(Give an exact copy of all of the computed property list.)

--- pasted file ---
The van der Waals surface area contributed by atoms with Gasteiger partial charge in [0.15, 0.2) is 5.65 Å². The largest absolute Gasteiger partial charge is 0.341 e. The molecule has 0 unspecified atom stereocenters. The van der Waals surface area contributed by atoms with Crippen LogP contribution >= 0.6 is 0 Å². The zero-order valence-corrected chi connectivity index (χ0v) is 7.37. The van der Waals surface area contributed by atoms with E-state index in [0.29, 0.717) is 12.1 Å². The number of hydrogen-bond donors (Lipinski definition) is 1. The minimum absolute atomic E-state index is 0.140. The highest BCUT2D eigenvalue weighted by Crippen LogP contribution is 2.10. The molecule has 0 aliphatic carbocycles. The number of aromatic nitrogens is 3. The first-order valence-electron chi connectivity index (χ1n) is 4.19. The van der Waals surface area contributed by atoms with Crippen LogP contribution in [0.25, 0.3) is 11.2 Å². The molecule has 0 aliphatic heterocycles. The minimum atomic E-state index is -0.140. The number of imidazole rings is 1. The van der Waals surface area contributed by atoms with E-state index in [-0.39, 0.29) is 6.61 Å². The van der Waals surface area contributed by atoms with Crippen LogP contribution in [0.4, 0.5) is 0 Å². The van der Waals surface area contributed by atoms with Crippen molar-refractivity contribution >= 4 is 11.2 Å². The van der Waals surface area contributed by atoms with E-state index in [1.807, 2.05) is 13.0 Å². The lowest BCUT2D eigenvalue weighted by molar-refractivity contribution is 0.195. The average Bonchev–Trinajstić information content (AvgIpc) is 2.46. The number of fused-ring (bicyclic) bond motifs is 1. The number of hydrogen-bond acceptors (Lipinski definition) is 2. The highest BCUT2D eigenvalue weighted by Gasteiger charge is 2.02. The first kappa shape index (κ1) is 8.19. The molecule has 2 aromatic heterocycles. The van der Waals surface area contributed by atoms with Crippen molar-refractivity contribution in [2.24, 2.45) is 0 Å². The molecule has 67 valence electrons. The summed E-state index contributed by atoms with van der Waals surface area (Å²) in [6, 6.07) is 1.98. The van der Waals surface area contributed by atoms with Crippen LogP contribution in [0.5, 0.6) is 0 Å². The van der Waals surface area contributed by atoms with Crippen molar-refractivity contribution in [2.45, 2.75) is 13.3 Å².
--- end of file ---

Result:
The van der Waals surface area contributed by atoms with Gasteiger partial charge in [0.15, 0.2) is 5.65 Å². The largest absolute Gasteiger partial charge is 0.341 e. The molecule has 0 unspecified atom stereocenters. The van der Waals surface area contributed by atoms with Crippen LogP contribution >= 0.6 is 0 Å². The zero-order valence-corrected chi connectivity index (χ0v) is 7.37. The van der Waals surface area contributed by atoms with E-state index in [0.29, 0.717) is 12.1 Å². The number of hydrogen-bond donors (Lipinski definition) is 1. The minimum absolute atomic E-state index is 0.140. The highest BCUT2D eigenvalue weighted by Crippen LogP contribution is 2.10. The molecule has 0 aliphatic carbocycles. The number of aromatic nitrogens is 3. The first-order valence-electron chi connectivity index (χ1n) is 4.19. The van der Waals surface area contributed by atoms with Crippen LogP contribution in [0.25, 0.3) is 11.2 Å². The molecule has 0 aliphatic heterocycles. The minimum atomic E-state index is -0.140. The number of imidazole rings is 1. The van der Waals surface area contributed by atoms with E-state index in [-0.39, 0.29) is 6.61 Å². The van der Waals surface area contributed by atoms with Crippen LogP contribution in [0.4, 0.5) is 0 Å². The van der Waals surface area contributed by atoms with Crippen molar-refractivity contribution >= 4 is 11.2 Å². The van der Waals surface area contributed by atoms with E-state index in [1.807, 2.05) is 13.0 Å². The lowest BCUT2D eigenvalue weighted by molar-refractivity contribution is 0.195. The average Bonchev–Trinajstić information content (AvgIpc) is 2.46. The number of fused-ring (bicyclic) bond motifs is 1. The number of hydrogen-bond acceptors (Lipinski definition) is 2. The highest BCUT2D eigenvalue weighted by Gasteiger charge is 2.02. The first kappa shape index (κ1) is 8.19. The molecule has 2 aromatic heterocycles. The van der Waals surface area contributed by atoms with Crippen molar-refractivity contribution in [2.24, 2.45) is 0 Å². The molecule has 67 valence electrons. The summed E-state index contributed by atoms with van der Waals surface area (Å²) in [6, 6.07) is 1.98. The van der Waals surface area contributed by atoms with Crippen LogP contribution in [0.5, 0.6) is 0 Å². The van der Waals surface area contributed by atoms with Crippen molar-refractivity contribution in [2.45, 2.75) is 13.3 Å².